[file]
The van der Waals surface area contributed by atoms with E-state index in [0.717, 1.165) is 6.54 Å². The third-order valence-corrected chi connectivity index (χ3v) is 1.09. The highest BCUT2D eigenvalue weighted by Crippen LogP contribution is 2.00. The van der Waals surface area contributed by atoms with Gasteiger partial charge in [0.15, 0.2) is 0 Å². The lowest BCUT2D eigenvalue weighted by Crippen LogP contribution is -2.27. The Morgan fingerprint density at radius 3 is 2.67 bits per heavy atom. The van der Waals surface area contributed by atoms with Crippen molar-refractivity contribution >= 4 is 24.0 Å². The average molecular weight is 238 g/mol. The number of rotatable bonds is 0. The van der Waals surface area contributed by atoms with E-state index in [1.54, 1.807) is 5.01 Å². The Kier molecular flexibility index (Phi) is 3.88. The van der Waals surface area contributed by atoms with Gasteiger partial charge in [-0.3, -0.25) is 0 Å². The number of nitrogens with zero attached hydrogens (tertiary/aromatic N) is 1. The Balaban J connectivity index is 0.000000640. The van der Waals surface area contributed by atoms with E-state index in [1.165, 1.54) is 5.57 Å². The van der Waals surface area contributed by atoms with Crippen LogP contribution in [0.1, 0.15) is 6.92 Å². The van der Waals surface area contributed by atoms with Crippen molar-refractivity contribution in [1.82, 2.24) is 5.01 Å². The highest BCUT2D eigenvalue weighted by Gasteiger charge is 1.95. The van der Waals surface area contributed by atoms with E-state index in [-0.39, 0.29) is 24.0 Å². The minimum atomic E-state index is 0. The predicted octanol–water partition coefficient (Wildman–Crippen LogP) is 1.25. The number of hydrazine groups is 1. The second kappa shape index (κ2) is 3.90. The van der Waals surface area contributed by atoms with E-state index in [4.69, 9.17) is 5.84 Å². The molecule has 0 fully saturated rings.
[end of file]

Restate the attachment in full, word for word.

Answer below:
The van der Waals surface area contributed by atoms with E-state index in [0.717, 1.165) is 6.54 Å². The third-order valence-corrected chi connectivity index (χ3v) is 1.09. The highest BCUT2D eigenvalue weighted by Crippen LogP contribution is 2.00. The van der Waals surface area contributed by atoms with Gasteiger partial charge in [0.15, 0.2) is 0 Å². The lowest BCUT2D eigenvalue weighted by Crippen LogP contribution is -2.27. The Morgan fingerprint density at radius 3 is 2.67 bits per heavy atom. The van der Waals surface area contributed by atoms with Crippen molar-refractivity contribution >= 4 is 24.0 Å². The average molecular weight is 238 g/mol. The number of rotatable bonds is 0. The van der Waals surface area contributed by atoms with E-state index in [1.54, 1.807) is 5.01 Å². The Kier molecular flexibility index (Phi) is 3.88. The van der Waals surface area contributed by atoms with Gasteiger partial charge in [-0.3, -0.25) is 0 Å². The number of nitrogens with zero attached hydrogens (tertiary/aromatic N) is 1. The Balaban J connectivity index is 0.000000640. The van der Waals surface area contributed by atoms with E-state index in [1.165, 1.54) is 5.57 Å². The van der Waals surface area contributed by atoms with Crippen LogP contribution in [0.1, 0.15) is 6.92 Å². The van der Waals surface area contributed by atoms with Crippen molar-refractivity contribution in [1.82, 2.24) is 5.01 Å². The highest BCUT2D eigenvalue weighted by Gasteiger charge is 1.95. The van der Waals surface area contributed by atoms with E-state index in [-0.39, 0.29) is 24.0 Å². The minimum atomic E-state index is 0. The predicted octanol–water partition coefficient (Wildman–Crippen LogP) is 1.25. The number of hydrazine groups is 1. The second kappa shape index (κ2) is 3.90. The van der Waals surface area contributed by atoms with E-state index in [4.69, 9.17) is 5.84 Å². The molecule has 0 fully saturated rings.